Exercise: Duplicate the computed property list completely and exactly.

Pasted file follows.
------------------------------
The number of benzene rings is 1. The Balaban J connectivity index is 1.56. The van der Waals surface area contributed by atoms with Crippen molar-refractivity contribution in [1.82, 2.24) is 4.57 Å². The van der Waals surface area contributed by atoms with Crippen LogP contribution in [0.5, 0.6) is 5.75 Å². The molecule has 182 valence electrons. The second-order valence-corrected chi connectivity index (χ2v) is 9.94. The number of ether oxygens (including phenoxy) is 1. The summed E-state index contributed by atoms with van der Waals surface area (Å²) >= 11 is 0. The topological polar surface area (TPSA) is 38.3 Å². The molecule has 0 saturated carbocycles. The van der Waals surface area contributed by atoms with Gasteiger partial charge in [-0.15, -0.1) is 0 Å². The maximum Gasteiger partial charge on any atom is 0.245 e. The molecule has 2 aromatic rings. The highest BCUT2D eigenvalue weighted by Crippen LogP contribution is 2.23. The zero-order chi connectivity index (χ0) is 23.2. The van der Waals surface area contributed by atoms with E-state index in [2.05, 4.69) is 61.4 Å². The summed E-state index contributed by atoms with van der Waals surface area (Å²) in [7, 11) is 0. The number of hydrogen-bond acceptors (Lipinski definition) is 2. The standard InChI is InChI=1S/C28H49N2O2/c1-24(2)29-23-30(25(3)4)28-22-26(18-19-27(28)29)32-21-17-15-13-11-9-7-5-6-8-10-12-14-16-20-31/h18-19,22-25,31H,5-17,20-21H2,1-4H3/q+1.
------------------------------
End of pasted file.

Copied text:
The number of benzene rings is 1. The Balaban J connectivity index is 1.56. The van der Waals surface area contributed by atoms with Crippen molar-refractivity contribution in [1.82, 2.24) is 4.57 Å². The van der Waals surface area contributed by atoms with Crippen LogP contribution in [0.5, 0.6) is 5.75 Å². The molecule has 182 valence electrons. The second-order valence-corrected chi connectivity index (χ2v) is 9.94. The number of ether oxygens (including phenoxy) is 1. The summed E-state index contributed by atoms with van der Waals surface area (Å²) >= 11 is 0. The topological polar surface area (TPSA) is 38.3 Å². The molecule has 0 saturated carbocycles. The van der Waals surface area contributed by atoms with Gasteiger partial charge in [-0.15, -0.1) is 0 Å². The maximum Gasteiger partial charge on any atom is 0.245 e. The molecule has 2 aromatic rings. The highest BCUT2D eigenvalue weighted by Crippen LogP contribution is 2.23. The zero-order chi connectivity index (χ0) is 23.2. The van der Waals surface area contributed by atoms with E-state index in [2.05, 4.69) is 61.4 Å². The summed E-state index contributed by atoms with van der Waals surface area (Å²) in [7, 11) is 0. The number of hydrogen-bond acceptors (Lipinski definition) is 2. The standard InChI is InChI=1S/C28H49N2O2/c1-24(2)29-23-30(25(3)4)28-22-26(18-19-27(28)29)32-21-17-15-13-11-9-7-5-6-8-10-12-14-16-20-31/h18-19,22-25,31H,5-17,20-21H2,1-4H3/q+1.